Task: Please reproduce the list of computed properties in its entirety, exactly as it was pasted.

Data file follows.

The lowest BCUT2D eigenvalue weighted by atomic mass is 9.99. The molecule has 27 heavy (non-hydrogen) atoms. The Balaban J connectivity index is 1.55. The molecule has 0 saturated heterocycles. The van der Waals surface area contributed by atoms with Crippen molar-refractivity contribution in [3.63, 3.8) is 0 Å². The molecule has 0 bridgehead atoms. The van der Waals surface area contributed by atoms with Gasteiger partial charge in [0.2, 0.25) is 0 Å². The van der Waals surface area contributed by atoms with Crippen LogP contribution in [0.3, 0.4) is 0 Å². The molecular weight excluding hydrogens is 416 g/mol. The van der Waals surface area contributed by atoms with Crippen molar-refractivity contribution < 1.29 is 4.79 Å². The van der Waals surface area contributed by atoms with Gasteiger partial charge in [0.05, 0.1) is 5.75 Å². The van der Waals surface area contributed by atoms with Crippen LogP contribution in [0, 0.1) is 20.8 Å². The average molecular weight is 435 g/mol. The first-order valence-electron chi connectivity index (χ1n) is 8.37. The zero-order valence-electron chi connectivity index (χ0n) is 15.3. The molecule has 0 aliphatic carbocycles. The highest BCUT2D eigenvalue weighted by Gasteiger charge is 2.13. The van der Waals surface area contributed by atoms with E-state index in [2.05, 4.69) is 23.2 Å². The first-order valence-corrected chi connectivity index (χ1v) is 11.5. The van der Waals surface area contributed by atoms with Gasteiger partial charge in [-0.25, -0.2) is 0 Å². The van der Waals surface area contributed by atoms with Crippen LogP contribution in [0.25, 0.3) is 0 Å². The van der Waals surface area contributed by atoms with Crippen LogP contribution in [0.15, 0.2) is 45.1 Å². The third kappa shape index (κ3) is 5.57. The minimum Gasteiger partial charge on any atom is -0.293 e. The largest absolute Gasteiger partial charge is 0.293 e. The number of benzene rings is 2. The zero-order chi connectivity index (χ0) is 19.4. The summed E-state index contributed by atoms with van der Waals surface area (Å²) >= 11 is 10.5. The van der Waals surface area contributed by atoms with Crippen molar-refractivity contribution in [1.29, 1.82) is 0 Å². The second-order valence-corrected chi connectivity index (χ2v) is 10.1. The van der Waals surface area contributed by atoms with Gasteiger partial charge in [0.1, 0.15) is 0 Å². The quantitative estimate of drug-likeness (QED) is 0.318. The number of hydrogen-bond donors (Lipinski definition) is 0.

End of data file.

The lowest BCUT2D eigenvalue weighted by atomic mass is 9.99. The molecule has 27 heavy (non-hydrogen) atoms. The Balaban J connectivity index is 1.55. The molecule has 0 saturated heterocycles. The van der Waals surface area contributed by atoms with Crippen molar-refractivity contribution in [3.63, 3.8) is 0 Å². The molecule has 0 bridgehead atoms. The van der Waals surface area contributed by atoms with Gasteiger partial charge in [0.2, 0.25) is 0 Å². The van der Waals surface area contributed by atoms with Crippen LogP contribution in [0.3, 0.4) is 0 Å². The molecular weight excluding hydrogens is 416 g/mol. The van der Waals surface area contributed by atoms with Crippen molar-refractivity contribution < 1.29 is 4.79 Å². The van der Waals surface area contributed by atoms with Gasteiger partial charge in [0.05, 0.1) is 5.75 Å². The van der Waals surface area contributed by atoms with Crippen LogP contribution in [0, 0.1) is 20.8 Å². The average molecular weight is 435 g/mol. The first-order valence-electron chi connectivity index (χ1n) is 8.37. The zero-order valence-electron chi connectivity index (χ0n) is 15.3. The molecule has 0 aliphatic carbocycles. The highest BCUT2D eigenvalue weighted by Gasteiger charge is 2.13. The van der Waals surface area contributed by atoms with E-state index in [2.05, 4.69) is 23.2 Å². The first-order valence-corrected chi connectivity index (χ1v) is 11.5. The van der Waals surface area contributed by atoms with Gasteiger partial charge in [-0.25, -0.2) is 0 Å². The van der Waals surface area contributed by atoms with Crippen LogP contribution in [0.25, 0.3) is 0 Å². The van der Waals surface area contributed by atoms with Crippen LogP contribution in [0.15, 0.2) is 45.1 Å². The third kappa shape index (κ3) is 5.57. The minimum Gasteiger partial charge on any atom is -0.293 e. The largest absolute Gasteiger partial charge is 0.293 e. The number of benzene rings is 2. The zero-order chi connectivity index (χ0) is 19.4. The summed E-state index contributed by atoms with van der Waals surface area (Å²) >= 11 is 10.5. The van der Waals surface area contributed by atoms with Crippen molar-refractivity contribution in [1.29, 1.82) is 0 Å². The second-order valence-corrected chi connectivity index (χ2v) is 10.1. The van der Waals surface area contributed by atoms with Gasteiger partial charge in [0.1, 0.15) is 0 Å². The quantitative estimate of drug-likeness (QED) is 0.318. The number of hydrogen-bond donors (Lipinski definition) is 0.